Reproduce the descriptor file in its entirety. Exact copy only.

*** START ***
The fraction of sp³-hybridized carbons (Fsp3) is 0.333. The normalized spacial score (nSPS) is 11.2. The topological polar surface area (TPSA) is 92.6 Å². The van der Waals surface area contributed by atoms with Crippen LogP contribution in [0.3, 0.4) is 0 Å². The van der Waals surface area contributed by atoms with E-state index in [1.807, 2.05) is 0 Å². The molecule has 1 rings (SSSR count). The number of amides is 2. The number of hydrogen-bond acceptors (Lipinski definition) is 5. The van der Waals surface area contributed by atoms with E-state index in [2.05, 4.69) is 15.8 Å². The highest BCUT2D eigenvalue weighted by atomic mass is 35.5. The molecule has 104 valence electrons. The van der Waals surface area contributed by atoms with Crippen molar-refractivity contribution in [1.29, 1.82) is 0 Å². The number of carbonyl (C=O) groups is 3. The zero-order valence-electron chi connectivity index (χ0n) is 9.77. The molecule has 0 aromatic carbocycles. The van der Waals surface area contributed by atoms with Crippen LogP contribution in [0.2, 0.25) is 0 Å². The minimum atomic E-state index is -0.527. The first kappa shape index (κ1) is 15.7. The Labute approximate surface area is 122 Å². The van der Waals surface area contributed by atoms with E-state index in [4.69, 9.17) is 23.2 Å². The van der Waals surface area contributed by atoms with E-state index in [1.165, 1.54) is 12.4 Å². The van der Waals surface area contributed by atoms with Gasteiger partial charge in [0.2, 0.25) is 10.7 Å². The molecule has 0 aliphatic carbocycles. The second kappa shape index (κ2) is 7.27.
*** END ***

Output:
The fraction of sp³-hybridized carbons (Fsp3) is 0.333. The normalized spacial score (nSPS) is 11.2. The topological polar surface area (TPSA) is 92.6 Å². The van der Waals surface area contributed by atoms with Crippen LogP contribution in [0.3, 0.4) is 0 Å². The van der Waals surface area contributed by atoms with E-state index in [1.807, 2.05) is 0 Å². The molecule has 1 rings (SSSR count). The number of amides is 2. The number of hydrogen-bond acceptors (Lipinski definition) is 5. The van der Waals surface area contributed by atoms with E-state index in [2.05, 4.69) is 15.8 Å². The highest BCUT2D eigenvalue weighted by atomic mass is 35.5. The molecule has 104 valence electrons. The van der Waals surface area contributed by atoms with Crippen molar-refractivity contribution in [1.29, 1.82) is 0 Å². The number of carbonyl (C=O) groups is 3. The zero-order valence-electron chi connectivity index (χ0n) is 9.77. The molecule has 0 aromatic carbocycles. The van der Waals surface area contributed by atoms with Crippen LogP contribution in [0.2, 0.25) is 0 Å². The minimum atomic E-state index is -0.527. The first kappa shape index (κ1) is 15.7. The Labute approximate surface area is 122 Å². The van der Waals surface area contributed by atoms with E-state index in [4.69, 9.17) is 23.2 Å². The van der Waals surface area contributed by atoms with E-state index in [1.165, 1.54) is 12.4 Å². The van der Waals surface area contributed by atoms with Gasteiger partial charge in [0.2, 0.25) is 10.7 Å². The molecule has 0 aliphatic carbocycles. The second kappa shape index (κ2) is 7.27.